That fiery engine was duly deployed, and it’s worth taking a moment to consider the spec: we’re looking at fundamentally an original 330xi M54B30, although it’s been played with quite a bit. A healthy bore job along with bigger pistons and a raised compression ratio work with a Precision turbo and plenty of internal upgrades to deliver an astounding 840hp at the wheels, all overseen by MaxxECU management. A huge set of numbers. And what’s particularly impressive is that so much of the driveline remains stock, demonstrating just how overengineered these 4WD 3 Series are; the gearbox and driveshafts are all factorystandard, as are the front, rear and centre diffs (albeit with a bit of welding to the centre item to firm things up).


    The result of all of this insane, gibbering torque and horsepower? A four-door E46 that’ll accelerate from 0-285km/h (which is the point at which it redlines in fifth gear, equating to around 177mph) in 14.5 seconds. “With the running gear sorted, I fabricated a roll-cage for the car and took it on a few airfield events,” deadpans Erik. “After crushing a RUF 996 GT2 in a straight-line race, the oil pump shaft broke at 280km/h and took a few bearings with it, so I took the car apart and sent the engine off to my friend Åland at AllMek for a rebuild. While this was happening, I painted the body in British Racing green and decided to enter the Time Attack series, which was a pretty new thing in Sweden at the time. With the car back together and working well, I competed in the TANU series through 2015, replaced the three gearboxes that failed under the increased strain of competition, and just pushed the car to the very limits its heavy drivetrain and toonarrow tyres would allow.”

    It may not surprise you to learn that the E46 has now, like so many chapters of Erik’s motoring history, found its way to a new owner. “If I’d have kept it, I’d have probably experimented with different diffs and wider tyres, but there’s always a new project on the horizon,” he says, devoid of sentimentality and already dedicated to the next step. A little birdie tells us that he’s actually working on two projects at the moment, the first being an E36 M3 3.2 that’s becoming a streetlegal track car, while the second is an M1 Procar replica with a V10 motor.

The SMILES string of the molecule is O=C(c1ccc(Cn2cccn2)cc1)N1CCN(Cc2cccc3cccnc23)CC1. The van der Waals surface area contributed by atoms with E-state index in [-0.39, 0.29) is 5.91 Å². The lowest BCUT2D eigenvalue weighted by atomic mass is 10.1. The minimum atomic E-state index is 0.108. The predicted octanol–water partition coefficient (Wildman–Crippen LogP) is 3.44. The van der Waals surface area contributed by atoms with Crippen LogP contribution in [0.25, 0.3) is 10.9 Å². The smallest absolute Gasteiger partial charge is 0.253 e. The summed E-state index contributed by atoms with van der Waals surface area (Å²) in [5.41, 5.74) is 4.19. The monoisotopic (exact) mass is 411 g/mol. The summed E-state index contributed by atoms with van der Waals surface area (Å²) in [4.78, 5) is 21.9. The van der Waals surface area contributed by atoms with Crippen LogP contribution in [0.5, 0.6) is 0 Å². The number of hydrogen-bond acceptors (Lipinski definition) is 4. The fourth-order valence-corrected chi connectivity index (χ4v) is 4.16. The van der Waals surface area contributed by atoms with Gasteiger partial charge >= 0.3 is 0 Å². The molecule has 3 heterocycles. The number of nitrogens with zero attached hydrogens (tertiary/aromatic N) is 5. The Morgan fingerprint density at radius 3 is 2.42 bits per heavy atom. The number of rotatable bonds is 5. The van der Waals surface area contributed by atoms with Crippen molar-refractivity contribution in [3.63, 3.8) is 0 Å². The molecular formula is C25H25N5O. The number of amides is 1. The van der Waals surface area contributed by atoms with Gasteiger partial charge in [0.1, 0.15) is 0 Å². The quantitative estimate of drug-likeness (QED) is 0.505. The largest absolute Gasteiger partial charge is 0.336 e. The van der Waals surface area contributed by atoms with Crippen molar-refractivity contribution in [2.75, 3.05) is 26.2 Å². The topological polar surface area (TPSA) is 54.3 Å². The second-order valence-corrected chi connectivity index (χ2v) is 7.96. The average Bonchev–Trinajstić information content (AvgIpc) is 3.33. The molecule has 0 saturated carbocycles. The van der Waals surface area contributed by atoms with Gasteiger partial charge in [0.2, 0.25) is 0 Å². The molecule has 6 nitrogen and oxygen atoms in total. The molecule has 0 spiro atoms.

So spare a thought for that Swedish family, their cherished family runaround transmuted into an aggressively bewinged leviathan with a proven ability to show Porsche’s widowmaker GT2 a clean pair of heels. But then disregard them out of hand, as Erik does at the end of each personal chapter, because this isn’t about the past – it’s about living in the now, and keeping an eye on the future. Sentimentality will only get you so far, and then you’ll be blown into the weeds by a turbo as big as your face. An 840whp four-door E46 is an incredible thing to us laymen, but to a tuning superhero like Erik? It’s just part of the bigger picture…

    9x17” E34 M5 alloys fitted all-round with 255/40 rubber front and rear.

    DATA FILE #BMW Turbo E46 330xi / #BMW-330xi-E46 / #BMW-E46 / #BMW-330xi-Turbo / #BMW-330xi-Turbo-E46 /

    ENGINE 3.0-litre straight-six #M54B30 / #M54 / #BMW-M54 , bored to 84.5mm using stressplate, CP pistons, #PPF forged rods, 10:1 compression ratio, #Supertech 1mm oversize valves and valve springs, #Precision-6466-turbo / #Precision , GTR intercooler, balanced crank, #ATI Super Damper, #ARP bolts throughout, copper ring head gasket, stock cams, functional #VANOS , #Bosch 1300cc injectors, #MaxxECU management, #KS-Racing (Thailand) intake manifold, S54 oil thermostat housing, #VAC motorsport oil pump upgrade, #Canton Accusump, 3.5” stainless steel exhaust system, #Aeromotive fuel pressure regulator, 2x Bosch 044 fuel pumps, catch tank fed by Deatchwerks 301 in-tank pump. 840whp/782lb.ft @ 2.1bar, 0-285km/h (177mph – fifth gear redline): 14.5s.

    TRANSMISSION Stock 330xi gearbox, stock centre, front and rear diffs (centre diff welded), stock driveshafts, M30B35 flywheel, Sachs 765 pressure plate, 6- puck sintered KEP clutch, Samsonas gear shifter.

    CHASSIS 9x17” (front and rear) E34 M5 alloys with 255/40 (front and rear) Kumho V70 Medium tyres, K-Sport Supersport two-way adjustable coilovers, bushings replaced with uniballs, -3 degrees camber all around, 7 degrees caster, custom chromoly antiroll bars, M3 CSL 345x28mm front discs, M3 calipers, PFC 01 pads, stock rear discs and calipers with PFC 08 pads, E46 M3 master cylinder.


    EXTERIOR Hard Motorsport M3 Saloon arches, E36 M3 British Racing Green paint, custom front splitter and rear wing.

    INTERIOR Custom roll-cage with integrated reinforced subframe mounts, Rado Power bucket seats, TRS four-point harnesses, Sparco leather steering wheel, stock dash and doorcards, Lenovo tablet for MaxxECU read-outs.